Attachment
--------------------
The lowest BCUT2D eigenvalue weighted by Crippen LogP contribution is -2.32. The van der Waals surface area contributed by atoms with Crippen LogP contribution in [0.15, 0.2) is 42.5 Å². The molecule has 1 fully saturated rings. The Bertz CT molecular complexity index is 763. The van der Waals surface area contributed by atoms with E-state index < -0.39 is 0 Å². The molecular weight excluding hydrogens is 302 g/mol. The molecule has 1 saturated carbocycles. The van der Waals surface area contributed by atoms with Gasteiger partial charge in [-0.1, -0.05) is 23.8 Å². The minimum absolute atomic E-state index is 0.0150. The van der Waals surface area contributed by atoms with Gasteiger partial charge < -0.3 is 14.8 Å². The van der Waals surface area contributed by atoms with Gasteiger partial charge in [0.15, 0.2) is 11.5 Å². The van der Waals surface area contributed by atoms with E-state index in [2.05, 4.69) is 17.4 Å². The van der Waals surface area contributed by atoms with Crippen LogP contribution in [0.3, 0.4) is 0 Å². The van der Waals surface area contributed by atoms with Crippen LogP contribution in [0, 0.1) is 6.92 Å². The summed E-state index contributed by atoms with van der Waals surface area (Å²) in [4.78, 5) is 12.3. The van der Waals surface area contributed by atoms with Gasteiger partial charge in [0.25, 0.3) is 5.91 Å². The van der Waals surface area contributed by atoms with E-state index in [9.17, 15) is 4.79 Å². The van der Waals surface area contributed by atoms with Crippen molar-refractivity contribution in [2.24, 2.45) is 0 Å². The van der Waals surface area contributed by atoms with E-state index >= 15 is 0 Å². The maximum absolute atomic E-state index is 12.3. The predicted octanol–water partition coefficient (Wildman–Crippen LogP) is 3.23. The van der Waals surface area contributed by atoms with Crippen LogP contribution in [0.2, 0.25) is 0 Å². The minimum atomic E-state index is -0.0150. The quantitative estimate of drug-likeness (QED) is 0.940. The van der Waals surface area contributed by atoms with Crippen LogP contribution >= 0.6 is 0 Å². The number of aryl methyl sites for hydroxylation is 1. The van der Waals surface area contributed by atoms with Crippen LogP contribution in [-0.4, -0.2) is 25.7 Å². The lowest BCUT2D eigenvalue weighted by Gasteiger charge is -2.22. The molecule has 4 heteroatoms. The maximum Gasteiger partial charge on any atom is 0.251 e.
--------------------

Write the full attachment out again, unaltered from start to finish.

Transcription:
The lowest BCUT2D eigenvalue weighted by Crippen LogP contribution is -2.32. The van der Waals surface area contributed by atoms with Crippen LogP contribution in [0.15, 0.2) is 42.5 Å². The molecule has 1 fully saturated rings. The Bertz CT molecular complexity index is 763. The van der Waals surface area contributed by atoms with E-state index < -0.39 is 0 Å². The molecular weight excluding hydrogens is 302 g/mol. The molecule has 1 saturated carbocycles. The van der Waals surface area contributed by atoms with Gasteiger partial charge in [-0.1, -0.05) is 23.8 Å². The minimum absolute atomic E-state index is 0.0150. The van der Waals surface area contributed by atoms with Gasteiger partial charge < -0.3 is 14.8 Å². The van der Waals surface area contributed by atoms with Gasteiger partial charge in [0.15, 0.2) is 11.5 Å². The van der Waals surface area contributed by atoms with E-state index in [2.05, 4.69) is 17.4 Å². The van der Waals surface area contributed by atoms with Crippen LogP contribution in [0.3, 0.4) is 0 Å². The van der Waals surface area contributed by atoms with Crippen LogP contribution in [0, 0.1) is 6.92 Å². The summed E-state index contributed by atoms with van der Waals surface area (Å²) in [4.78, 5) is 12.3. The van der Waals surface area contributed by atoms with Gasteiger partial charge in [0.25, 0.3) is 5.91 Å². The van der Waals surface area contributed by atoms with E-state index in [9.17, 15) is 4.79 Å². The van der Waals surface area contributed by atoms with Crippen molar-refractivity contribution in [2.24, 2.45) is 0 Å². The van der Waals surface area contributed by atoms with E-state index >= 15 is 0 Å². The maximum absolute atomic E-state index is 12.3. The predicted octanol–water partition coefficient (Wildman–Crippen LogP) is 3.23. The van der Waals surface area contributed by atoms with Crippen LogP contribution in [0.2, 0.25) is 0 Å². The minimum atomic E-state index is -0.0150. The quantitative estimate of drug-likeness (QED) is 0.940. The van der Waals surface area contributed by atoms with Crippen LogP contribution >= 0.6 is 0 Å². The number of aryl methyl sites for hydroxylation is 1. The van der Waals surface area contributed by atoms with Crippen LogP contribution in [-0.4, -0.2) is 25.7 Å². The lowest BCUT2D eigenvalue weighted by Gasteiger charge is -2.22. The molecule has 4 heteroatoms. The maximum Gasteiger partial charge on any atom is 0.251 e.